CD44v6 negatively impacts the prognosis of CRC patients10,11,12. As demonstrated, CRC cells with CD44v6 expression from patient-derived xenograft tumors generated metastatic lesions in recipient mice that differ from those in mice xenografted with CD44v6-negative CRC cells13. Hence, CD44v6 is engaged in CRC colonization, invasion, and metastasis. For example, CD44v6-positive CRC cells were detected as an increased nuclear accumulation of β-catenin, which initiated the transcription of genes associated with cell proliferation and epithelial–mesenchymal transition (EMT)13. Regarding EMT, it is engaged in the metastasis of epithelium-originated malignant tumors, and the relationship between CD44v6 and metastasis was first identified in pancreatic cancer, showing that if BSp73AS cells acquired CD44v4-7 (this isoform contains the exon v6-encoded region) or CD44v6-positive phenotype, these cells would have metastatic potential and form metastatic lesions in vivo14. Similarly, overexpressing CD44v6 among CRC cells increased their resistance to anti-cancer therapy. As previously reported, CD44v6-overexpressing SW480 cells exhibited superiority to conventional SW480 cells in resisting 5-fluorouracil (5-FU) or oxaliplatin by activating PI3K/Akt, mitogen-activated protein kinase/extracellular-signal-regulated kinase (MAPK/ERK), EMT, and autophagy-related signaling pathways15. In addition, CD44v6 stabilized the cysteine-glutamate exchange on the cell surface, thus protecting cancer cells against oxidative stress16. Reactive oxygen species (ROS) contributed to the killing effects of radiotherapy on cancer cells17. Collectively, CD44v6 is an obstacle in anti-cancer therapy.
In this review, we first compare the characteristics of CRC between the left and right sides of the colon. Then, the impact of CD44v6 on CRC prognosis and the relationships between CD44v6 and CRC locoregional invasion, CRC metastasis, and CRC gene mutation pattern are introduced according to recent advances. Next, we summarize the actions by which CD44v6 facilitates tumor growth, invasion, and metastasis during CRC relapse while elucidating the underlying mechanism of CD44v6-induced CRC resistance to anti-cancer treatment. Finally, the perspectives related to anti-CD44v6 therapy for CRC are analyzed according to the results from recent preclinical studies.
CRC: “left” and “right”
CRC is a heterogeneous disease, not only because different degrees of cell differentiation exist but also because there are many cellular clones within the tumor18. At present, comprehensive treatment is the standard of care for these patients. However, the cellular subpopulations within the tumor exhibit different responses to the same type of anti-cancer therapy, thus causing the disease to be hardly treated18,19.
As extensively explored in recent years, the differences between the tumor occurring on the left colon and on the right colon have emerged in various aspects (Table 1). For example, the left colon discriminates its origin from the colon on the right side during embryonic development20. Additionally, patients with tumors on the right side of the colon commonly present systemic syndromes, including anemia, loss of body weight, or cachexia at the time of diagnosis, whereas patients with tumors on the left side of the colon always present with poor defecation, obstruction, or hemafecia. Moreover, the pathological features of tumors on different sides of the colon are varied. In addition to advanced T stage, the degrees of differentiation of tumors on the right side are often poor compared to tumors on the left side21. According to the consensus molecular subtypes of CRC, MSI-immune type and metabolic type are predominantly detected among patients with tumors on the right side of colon, while canonical type and mesenchymal type are commonly found among patients with tumors on the left side. Hence, the prognosis of CRC patients with canonical type is better than that of patients with any other subtype, whereas if patients experience CRC relapse, the risk of death in CRC patients with MSI-immune type is the highest among all cases2. Generally, the prognosis of late-stage CRC patients with primary tumors on the right side of colon is not as good as that of patients with tumors on the left side22.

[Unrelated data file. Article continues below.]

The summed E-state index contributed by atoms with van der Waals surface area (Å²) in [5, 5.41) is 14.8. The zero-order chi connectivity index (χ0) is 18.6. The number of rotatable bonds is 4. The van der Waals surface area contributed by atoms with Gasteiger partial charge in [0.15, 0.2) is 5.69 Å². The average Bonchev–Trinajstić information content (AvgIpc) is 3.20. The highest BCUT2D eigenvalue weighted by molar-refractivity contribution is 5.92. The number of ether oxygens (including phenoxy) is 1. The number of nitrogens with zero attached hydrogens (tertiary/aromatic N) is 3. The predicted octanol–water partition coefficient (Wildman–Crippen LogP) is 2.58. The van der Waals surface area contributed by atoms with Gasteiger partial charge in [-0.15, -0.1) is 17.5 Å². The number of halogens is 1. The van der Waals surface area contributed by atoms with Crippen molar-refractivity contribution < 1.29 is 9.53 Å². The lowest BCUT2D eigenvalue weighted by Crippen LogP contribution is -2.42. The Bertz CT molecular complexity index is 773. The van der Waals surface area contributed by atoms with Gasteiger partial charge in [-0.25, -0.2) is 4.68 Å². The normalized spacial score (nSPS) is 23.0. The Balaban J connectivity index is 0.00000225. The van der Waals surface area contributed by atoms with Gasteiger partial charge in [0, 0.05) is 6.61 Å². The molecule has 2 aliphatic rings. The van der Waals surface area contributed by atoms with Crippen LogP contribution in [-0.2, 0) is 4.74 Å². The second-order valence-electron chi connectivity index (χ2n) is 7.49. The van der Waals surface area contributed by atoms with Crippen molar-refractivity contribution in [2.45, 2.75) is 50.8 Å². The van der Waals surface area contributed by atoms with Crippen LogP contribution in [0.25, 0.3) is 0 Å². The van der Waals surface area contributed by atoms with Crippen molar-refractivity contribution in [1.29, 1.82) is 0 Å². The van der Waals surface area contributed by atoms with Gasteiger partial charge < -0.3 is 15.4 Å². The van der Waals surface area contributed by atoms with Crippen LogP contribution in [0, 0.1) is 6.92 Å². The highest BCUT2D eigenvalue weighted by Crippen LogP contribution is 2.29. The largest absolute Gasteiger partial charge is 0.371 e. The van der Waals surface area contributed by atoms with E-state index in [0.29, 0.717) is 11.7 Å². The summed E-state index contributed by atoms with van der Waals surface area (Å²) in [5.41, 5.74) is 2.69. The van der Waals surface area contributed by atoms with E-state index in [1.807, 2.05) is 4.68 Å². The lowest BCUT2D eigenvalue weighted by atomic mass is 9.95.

The CRC heterogeneity primes varied responses of tumor cells to anti-cancerous therapy. Hence, genetic, epigenetic, or microenvironment alterations are engaged in this process23. For example, a high frequency of BRAF mutation often confers tumors on the right side of the colon with primary resistance to anti-epidermal growth factor receptor (EGFR) therapy compared with tumors on the left side22,24. Moreover, after anti-EGFR therapy, wild-type CRC cells acquire mutations in RAS, BRAF, PIK3CA, HER2, FGFR1, PDGFRA,and MAP2K1 solely or in combination24,25. Despite their low frequency, CRC cells with amplification of the MET gene also contribute to primary or secondary resistance to anti-EGFR therapy, as HGF can activate RTK signaling in parallel with EGF8,24,26. During this process, the intracellular portion of CD44v6 assists in linking the MET cytoplasmic domain to actin microfilaments and intermediating ezrin, radixin, and moesin proteins, thus facilitating the activation of RAS by son of sevenless27. Intriguingly, the percentage of CD44v6-positive cancer cells within tumors is higher in the right colon than in the left colon28. Moreover, recent evidence suggests that consecutive reprogramming of CRC stem cells highly express the mRNA encoding for CD44v6, implying the clinical significance of CD44v6 in CRC13.
Clinical significance of CD44v6 in CRC
CD44v6 and CRC prognosis
In the clinical setting, CRC patients with the same stage frequently show different outcomes even if receiving equivalent anti-cancer therapies29. Evidence suggesting that a high percentage of CD44v6-positive cells within tumors indicates poor survival has been revealed in several cancers, including gastric cancer, pancreatic cancer, osteosarcoma, lung cancer, esophageal cancer, hepatocellular cancer, and ovarian cancer30,31,32,33,34,35. Likewise, CD44v6 has emerged as an independent factor that inversely affects the survival of CRC patients10,11,12. Mechanically, CD44 gene expression is driven by canonical Wnt, which is unconventionally activated among 37% of all CRC cases2,36. Moreover, CRC stem cells with high expression of CD44v6 possess great invasive and metastatic potential13. Generally, CRC patients with or without CD44v6-positive cells in primary tumors display 5-year survival rates of 52.78% and 80.95%, respectively37.